• U.S.

Nation: The Swap

4 minute read

In September 1961 Castro cops burst into a room in Havana’s Seguro Medico (Medical Insurance) Building. They found three Americans—Daniel Carswell of Eastchester, N.Y., Eustace Danbrunt of Baltimore, and Edmund Taransky of New York City—surrounded by electronic listening devices. All three were agents of the U.S. Central Intelligence Agency. And they were bugging the newly opened Havana headquarters of Hsinhua, a Communist Chinese “news” agency. The CIA men were arrested and sentenced to ten years in Castro’s dungeons.

Off the Hook. Last week all three, along with 18 other Americans held by Castro for various reasons, were back in the U.S. In a swap negotiated by New York Lawyer (and unsuccessful 1962 Democratic nominee for the Senate) James B. Donovan, the U.S. gave up four Castro thugs. Three had been caught in a plot to start tossing sabotage bombs around New York. The fourth, Francisco (“The Hook”) Molina del Rio, 31, was the one the U.S. most disliked to let go. A pro-Castro gunman, he got into a shooting melee with anti-Castro Cubans in a New York restaurant during Castro’s visit to the U.S. in 1960. In the process, he inadvertently killed a nine-year-old Venezuelan girl, Magdalena Urdaneto. Molina was convicted of second-degree murder and sentenced to 20 years to life. But at the request of the Federal Government that he act “in the national interest,” New York’s Governor Nelson Rockefeller commuted Molina’s sentence, sent the killer back to Cuba—with the threat that if The Hook ever again set foot on U.S. soil, he would spend the rest of his days behind bars.

The man behind Donovan in the prisoner swap was, as usual, Attorney General Robert Kennedy. Bobby felt deeply about the capture of the three CIA men —and he thought that Castro did not realize the importance of his catch. Said he, several months ago, to newsmen who had got wind of the agents’ capture: “Men’s lives are at stake. Castro can only guess who he’s got—don’t help him by publishing a story.”

The Numbers Game. In that sense, the U.S. probably came out well ahead in dealing with Castro. But in the present state of U.S. sensitivity on the subject of Cuba, the swap could only cause controversy. And there was plenty of that already. For one thing, Bobby Kennedy, leaving a reception in Manhattan’s Metropolitan Club, was gibed at by a young Cuban exile for the U.S. crackdown on hit-and-run raids against Castro. Bobby turned on him, snapping that the exiles’ action amounts to “spit in our eye.”

For another thing, there was still a lively argument about Russian troops in Cuba. New York’s Republican Senator Kenneth Keating had charged that there were upwards of 17,000—as many or more than at the height of last October’s Cuba crisis. At his press conference, President Kennedy was asked about Keating’s statement. Said he: “It’s our best information that 4,000 or 5,000 have left since January and that there has not been an equal number come in. In fact, much, much less—300 or 400 at most.” Kennedy shrugged the whole argument off as being somehow irrelevant: “It’s not, in my opinion, a grave question as to whether there’s 17,000, 15,000, 13,000. There are still important elements on the island and there’s still Soviet equipment on the island.*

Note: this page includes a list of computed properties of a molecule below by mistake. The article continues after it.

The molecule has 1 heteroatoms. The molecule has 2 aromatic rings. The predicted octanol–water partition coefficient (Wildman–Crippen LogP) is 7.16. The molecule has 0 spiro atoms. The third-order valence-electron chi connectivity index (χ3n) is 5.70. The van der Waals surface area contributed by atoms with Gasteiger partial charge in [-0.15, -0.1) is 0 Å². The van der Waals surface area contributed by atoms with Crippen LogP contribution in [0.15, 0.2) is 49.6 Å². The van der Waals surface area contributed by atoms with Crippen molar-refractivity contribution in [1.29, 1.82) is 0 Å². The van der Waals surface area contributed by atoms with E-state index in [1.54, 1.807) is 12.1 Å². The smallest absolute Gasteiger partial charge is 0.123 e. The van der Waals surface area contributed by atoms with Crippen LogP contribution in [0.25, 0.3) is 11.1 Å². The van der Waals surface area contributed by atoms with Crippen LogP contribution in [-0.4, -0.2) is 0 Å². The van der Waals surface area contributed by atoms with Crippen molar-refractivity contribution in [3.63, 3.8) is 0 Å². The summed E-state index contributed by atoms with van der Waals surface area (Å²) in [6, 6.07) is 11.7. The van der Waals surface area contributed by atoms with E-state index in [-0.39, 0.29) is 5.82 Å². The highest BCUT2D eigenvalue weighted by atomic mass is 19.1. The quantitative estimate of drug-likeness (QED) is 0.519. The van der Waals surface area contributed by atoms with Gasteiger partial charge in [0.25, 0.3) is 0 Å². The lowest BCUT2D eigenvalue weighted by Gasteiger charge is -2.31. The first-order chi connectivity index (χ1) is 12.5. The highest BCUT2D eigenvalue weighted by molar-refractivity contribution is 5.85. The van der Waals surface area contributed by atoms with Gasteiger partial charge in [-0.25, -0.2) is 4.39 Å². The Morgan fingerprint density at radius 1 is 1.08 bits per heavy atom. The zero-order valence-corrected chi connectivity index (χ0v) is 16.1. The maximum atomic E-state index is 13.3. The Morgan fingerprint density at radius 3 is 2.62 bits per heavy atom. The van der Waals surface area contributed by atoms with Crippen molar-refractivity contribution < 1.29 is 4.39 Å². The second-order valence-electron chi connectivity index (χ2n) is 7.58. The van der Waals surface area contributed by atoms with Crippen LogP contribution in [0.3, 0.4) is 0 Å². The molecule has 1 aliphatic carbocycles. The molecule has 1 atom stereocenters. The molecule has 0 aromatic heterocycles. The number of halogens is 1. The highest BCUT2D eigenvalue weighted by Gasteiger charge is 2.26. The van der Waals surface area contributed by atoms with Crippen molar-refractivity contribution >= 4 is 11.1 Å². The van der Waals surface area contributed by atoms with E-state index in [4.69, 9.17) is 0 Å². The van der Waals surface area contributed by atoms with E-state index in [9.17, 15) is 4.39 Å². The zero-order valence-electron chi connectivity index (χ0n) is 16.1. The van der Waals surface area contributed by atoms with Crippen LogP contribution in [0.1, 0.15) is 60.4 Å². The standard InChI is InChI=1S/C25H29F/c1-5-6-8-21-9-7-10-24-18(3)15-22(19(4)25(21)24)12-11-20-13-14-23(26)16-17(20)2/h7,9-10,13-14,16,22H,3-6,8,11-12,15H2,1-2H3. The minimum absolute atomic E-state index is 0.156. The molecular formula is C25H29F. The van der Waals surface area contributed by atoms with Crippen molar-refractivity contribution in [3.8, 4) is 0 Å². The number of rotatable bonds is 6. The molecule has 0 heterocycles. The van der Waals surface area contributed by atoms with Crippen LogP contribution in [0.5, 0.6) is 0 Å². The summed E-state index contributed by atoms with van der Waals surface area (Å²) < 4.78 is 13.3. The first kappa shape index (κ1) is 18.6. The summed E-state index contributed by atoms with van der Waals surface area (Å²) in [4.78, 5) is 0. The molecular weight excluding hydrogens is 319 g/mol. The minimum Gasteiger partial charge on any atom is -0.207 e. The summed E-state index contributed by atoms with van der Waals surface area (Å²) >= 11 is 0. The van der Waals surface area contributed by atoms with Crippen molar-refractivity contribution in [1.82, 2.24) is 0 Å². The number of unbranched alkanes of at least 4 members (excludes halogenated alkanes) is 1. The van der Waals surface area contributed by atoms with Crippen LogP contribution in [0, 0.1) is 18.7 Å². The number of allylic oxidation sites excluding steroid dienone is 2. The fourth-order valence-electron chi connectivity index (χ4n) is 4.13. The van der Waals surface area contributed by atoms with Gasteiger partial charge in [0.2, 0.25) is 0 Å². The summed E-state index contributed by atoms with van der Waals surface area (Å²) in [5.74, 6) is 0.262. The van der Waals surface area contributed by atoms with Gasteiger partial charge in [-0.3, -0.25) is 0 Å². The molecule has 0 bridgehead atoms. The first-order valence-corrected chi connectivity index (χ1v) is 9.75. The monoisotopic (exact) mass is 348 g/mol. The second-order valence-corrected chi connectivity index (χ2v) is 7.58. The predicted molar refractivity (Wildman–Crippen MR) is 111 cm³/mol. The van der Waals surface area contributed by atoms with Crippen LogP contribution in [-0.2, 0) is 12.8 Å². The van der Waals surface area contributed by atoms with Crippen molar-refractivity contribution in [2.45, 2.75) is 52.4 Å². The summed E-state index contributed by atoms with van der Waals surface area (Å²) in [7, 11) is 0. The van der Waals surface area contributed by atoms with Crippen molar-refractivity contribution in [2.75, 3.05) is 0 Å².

A Cuban affair of a different stripe was plaguing the U.S. last week. The story had leaked that a Castro agent, working as a bus driver on Guantanamo Naval Base in Cuba, was shot and killed in 1961 by Marine Captain Arthur J. Jackson, a Medal of Honor winner in World War II. The marine officer had fired in self-defense, reported Jack Anderson in the syndicated “Washington Merry-Go-Round” column, and then recruited four other marine officers and six enlisted men to help him dispose of the body. The U.S. made a pro forma apology to Castro. Then, Anderson wrote, the Marine Corps eased four of the officers out of the service and hushed up the affair. Two Republican Congressmen from Pennsylvania—Richard S. Schweiker and Herman T. Schneebeli—said they had appealed to the Marine Corps without success to reinstate Lieut. William A. Szili. Szili, now a Norristown, Pa., insurance salesman, said he was reluctant to talk because he had been told that he might face a $10,000 fine and ten years in prison for his part in the affair. The Pentagon last week refused comment. And in San Jose, Calif., former Captain Jackson, 38, now a mail carrier, would say only: “It’s a security matter.”

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